What is drawing Muslims out of Islam? Why are they willing to risk such great personal cost? I’m learning that it’s the same compelling evidence and message that draws all people to Jesus. Listen to some of the reasons:

 

“These converts evidently found something in Christianity that they felt was lacking in Islam. Many are attracted to the figure of Jesus, others find the Christian dogma of forgiveness of sins comforting, and still others are impressed by the charitable behavior of individual Christians around them. But if there is a common thread running through these conversion testimonies, it is that Christianity preaches the love of Christ and God, whereas Islam is forever threatening hellfire for disobeying, and obsessively holds up the wrath of God in front of the believer. In other words, the two religions have two totally different conceptions of God: In the former, God is near, loving, and protective, God the Father, in the latter, God is a remote, angry, tyrannical figure to be obeyed blindly.” – Ibn Warraq, Leaving Islam, p.92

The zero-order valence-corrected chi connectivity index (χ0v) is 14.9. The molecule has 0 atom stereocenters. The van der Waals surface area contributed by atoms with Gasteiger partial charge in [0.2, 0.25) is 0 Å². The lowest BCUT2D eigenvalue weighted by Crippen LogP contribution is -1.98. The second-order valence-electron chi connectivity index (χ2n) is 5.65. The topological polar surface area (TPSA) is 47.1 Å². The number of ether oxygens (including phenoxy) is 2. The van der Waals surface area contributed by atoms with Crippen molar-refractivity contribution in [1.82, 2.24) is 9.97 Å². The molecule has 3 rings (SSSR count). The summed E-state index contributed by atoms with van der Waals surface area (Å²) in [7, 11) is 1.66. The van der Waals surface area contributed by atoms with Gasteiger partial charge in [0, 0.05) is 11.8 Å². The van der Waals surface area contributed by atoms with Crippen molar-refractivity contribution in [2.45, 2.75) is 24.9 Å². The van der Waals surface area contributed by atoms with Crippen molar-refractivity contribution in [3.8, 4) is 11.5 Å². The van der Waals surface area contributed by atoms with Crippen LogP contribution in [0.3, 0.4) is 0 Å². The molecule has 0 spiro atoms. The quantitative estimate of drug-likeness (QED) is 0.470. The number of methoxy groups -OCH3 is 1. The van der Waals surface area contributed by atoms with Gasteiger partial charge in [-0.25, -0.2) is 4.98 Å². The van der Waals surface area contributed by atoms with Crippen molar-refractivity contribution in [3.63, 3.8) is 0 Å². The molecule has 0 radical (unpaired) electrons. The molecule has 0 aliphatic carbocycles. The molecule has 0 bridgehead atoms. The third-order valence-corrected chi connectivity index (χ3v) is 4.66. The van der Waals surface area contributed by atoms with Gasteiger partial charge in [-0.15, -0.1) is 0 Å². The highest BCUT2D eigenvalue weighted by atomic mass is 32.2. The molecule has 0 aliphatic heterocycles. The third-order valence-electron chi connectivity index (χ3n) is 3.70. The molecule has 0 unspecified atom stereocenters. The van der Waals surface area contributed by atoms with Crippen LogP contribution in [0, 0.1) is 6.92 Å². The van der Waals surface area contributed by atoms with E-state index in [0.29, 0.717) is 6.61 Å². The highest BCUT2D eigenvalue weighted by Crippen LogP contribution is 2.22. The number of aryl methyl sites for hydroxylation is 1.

“Muslims are drawn to the love of Christ, and this is a big responsibility as well as a blessing. When I read the New Testament, what amazed and astounded me the most was the teaching on love, not only toward one’s kin and kindred, but even toward one’s enemies. It was so different from my training in Islam that it actually made me angry that someone could suggest something so obviously impossible. But as I continued reading, the reality of it entered my heart and changed my life.” – Sam Soloman, Beyond Opinion, p.78